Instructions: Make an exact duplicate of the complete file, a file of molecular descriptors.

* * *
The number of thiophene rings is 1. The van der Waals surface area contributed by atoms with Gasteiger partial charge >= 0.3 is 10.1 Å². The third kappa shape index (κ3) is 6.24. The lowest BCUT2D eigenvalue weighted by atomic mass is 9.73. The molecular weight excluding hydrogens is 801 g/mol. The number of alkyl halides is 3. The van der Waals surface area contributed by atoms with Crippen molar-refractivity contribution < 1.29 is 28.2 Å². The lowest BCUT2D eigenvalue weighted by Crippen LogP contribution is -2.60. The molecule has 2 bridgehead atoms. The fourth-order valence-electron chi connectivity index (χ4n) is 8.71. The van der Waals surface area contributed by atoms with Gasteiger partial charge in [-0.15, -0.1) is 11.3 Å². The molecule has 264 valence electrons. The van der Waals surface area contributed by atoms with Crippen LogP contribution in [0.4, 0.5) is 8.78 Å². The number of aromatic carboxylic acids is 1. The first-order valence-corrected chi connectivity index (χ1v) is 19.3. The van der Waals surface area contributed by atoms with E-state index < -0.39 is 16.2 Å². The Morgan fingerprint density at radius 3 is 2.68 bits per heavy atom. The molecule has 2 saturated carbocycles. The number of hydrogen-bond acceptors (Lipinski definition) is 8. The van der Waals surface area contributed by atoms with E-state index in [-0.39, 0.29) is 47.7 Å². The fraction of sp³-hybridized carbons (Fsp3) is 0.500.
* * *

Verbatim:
The number of thiophene rings is 1. The van der Waals surface area contributed by atoms with Gasteiger partial charge >= 0.3 is 10.1 Å². The third kappa shape index (κ3) is 6.24. The lowest BCUT2D eigenvalue weighted by atomic mass is 9.73. The molecular weight excluding hydrogens is 801 g/mol. The number of alkyl halides is 3. The van der Waals surface area contributed by atoms with Crippen molar-refractivity contribution < 1.29 is 28.2 Å². The lowest BCUT2D eigenvalue weighted by Crippen LogP contribution is -2.60. The molecule has 2 bridgehead atoms. The fourth-order valence-electron chi connectivity index (χ4n) is 8.71. The van der Waals surface area contributed by atoms with Gasteiger partial charge in [-0.15, -0.1) is 11.3 Å². The molecule has 264 valence electrons. The van der Waals surface area contributed by atoms with Crippen LogP contribution in [0.4, 0.5) is 8.78 Å². The number of aromatic carboxylic acids is 1. The first-order valence-corrected chi connectivity index (χ1v) is 19.3. The van der Waals surface area contributed by atoms with E-state index < -0.39 is 16.2 Å². The Morgan fingerprint density at radius 3 is 2.68 bits per heavy atom. The molecule has 2 saturated carbocycles. The number of hydrogen-bond acceptors (Lipinski definition) is 8. The van der Waals surface area contributed by atoms with E-state index in [-0.39, 0.29) is 47.7 Å². The fraction of sp³-hybridized carbons (Fsp3) is 0.500.